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Arizona cities slower to act on 'George Floyd' reforms

Arizona cities slower to act on 'George Floyd' reforms
Posted at 10:42 PM, Jun 22, 2020
and last updated 2020-06-23 01:42:39-04

There has been a slower response from Arizona cities to act on significant police reforms, especially when compared to many other major cities, since George Floyd was killed in Minneapolis police custody last month.

Masses of protesters filled Valley streets for weeks demanding various reforms, mainly falling into two main themes.

First, defund the police, at least partially, and use the savings to pay for additional community and behavior health resources. Secondly, officers who use excessive force or racial bias should be swiftly punished, including job termination or criminal charges.

"We’re not gonna stand for police brutality," said Jasmine Rayford before she joined a Juneteenth march in Phoenix Friday night. "We’re not gonna stand for systemic racism anymore."

"No one wants to live in a country where those who are supposed to protect us are not doing so," said William Santos, who spoke to the crowd before that same march.

Since Floyd's death four weeks ago, a police reform movement swept the nation. Arizona, like many other states, has seen daily demonstrations in the streets.

Governor Doug Ducey met with Black pastors, but he has stalled Democrats’ request for a special legislative session on police reform.

In Phoenix, the mayor and police chief joined protesters on the street. The police department banned the use of the Carotid Control Technique, also known as sleeper-holds. The council also fully funded a civilian review board that had been promised for some time.

In Mesa, police released their first "critical incident video" to increase transparency in use-of-force cases.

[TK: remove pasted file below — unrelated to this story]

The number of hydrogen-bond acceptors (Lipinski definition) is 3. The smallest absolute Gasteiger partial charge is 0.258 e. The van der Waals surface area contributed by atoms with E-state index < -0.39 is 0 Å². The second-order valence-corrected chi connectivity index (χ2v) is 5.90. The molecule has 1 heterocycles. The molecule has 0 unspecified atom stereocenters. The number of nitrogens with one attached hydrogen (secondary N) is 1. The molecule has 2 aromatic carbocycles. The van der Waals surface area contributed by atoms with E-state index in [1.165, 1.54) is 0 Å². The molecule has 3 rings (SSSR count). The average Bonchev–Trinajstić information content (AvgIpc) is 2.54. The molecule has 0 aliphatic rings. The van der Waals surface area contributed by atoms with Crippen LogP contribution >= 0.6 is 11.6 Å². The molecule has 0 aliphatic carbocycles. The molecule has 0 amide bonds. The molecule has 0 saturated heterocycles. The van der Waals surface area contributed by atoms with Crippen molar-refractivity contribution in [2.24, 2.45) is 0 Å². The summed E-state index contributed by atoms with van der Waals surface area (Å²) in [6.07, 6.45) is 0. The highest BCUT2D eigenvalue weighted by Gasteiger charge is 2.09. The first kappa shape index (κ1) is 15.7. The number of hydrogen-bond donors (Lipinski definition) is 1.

Phoenix and Mesa have worked on other reforms in the last year in response to local high-profile excessive force cases, but protesters claim changes inspired by the "Floyd" movement have been minimal or nonexistent in Arizona.

"It hasn't necessarily materialized in very obvious ways with our elected leaders," said Jamaar Williams, a criminal justice advocate. "Phoenix is very slow as far as what this movement is demanding and has been behind the times for a while."

"The action to slow us down and make us quiet, that has been swift with curfews and stopping the protests," Juneteenth marcher Les Rayford said. "As far as justice and laws, that hasn't been swift enough."

In Minneapolis, the epicenter of the movement, the city council pledged to defund the police force.

In Atlanta, an officer was criminally charged with murder just days after shooting an unarmed man. The city council in Austin, TX, unanimously passed multiple police reforms and racial justice items in June, and New York’s city council pledged to slash the New York Police Department budget by a billion dollars.

"Once we see a model that works, everyone should start applying that," said Pastor Warren Stewart, Jr., a community leader and former Phoenix city council candidate.

Community leaders and demonstrators say they won’t give up. They plan to keep the pressure on through protests, attending government meetings, and voting for candidates that share their goals.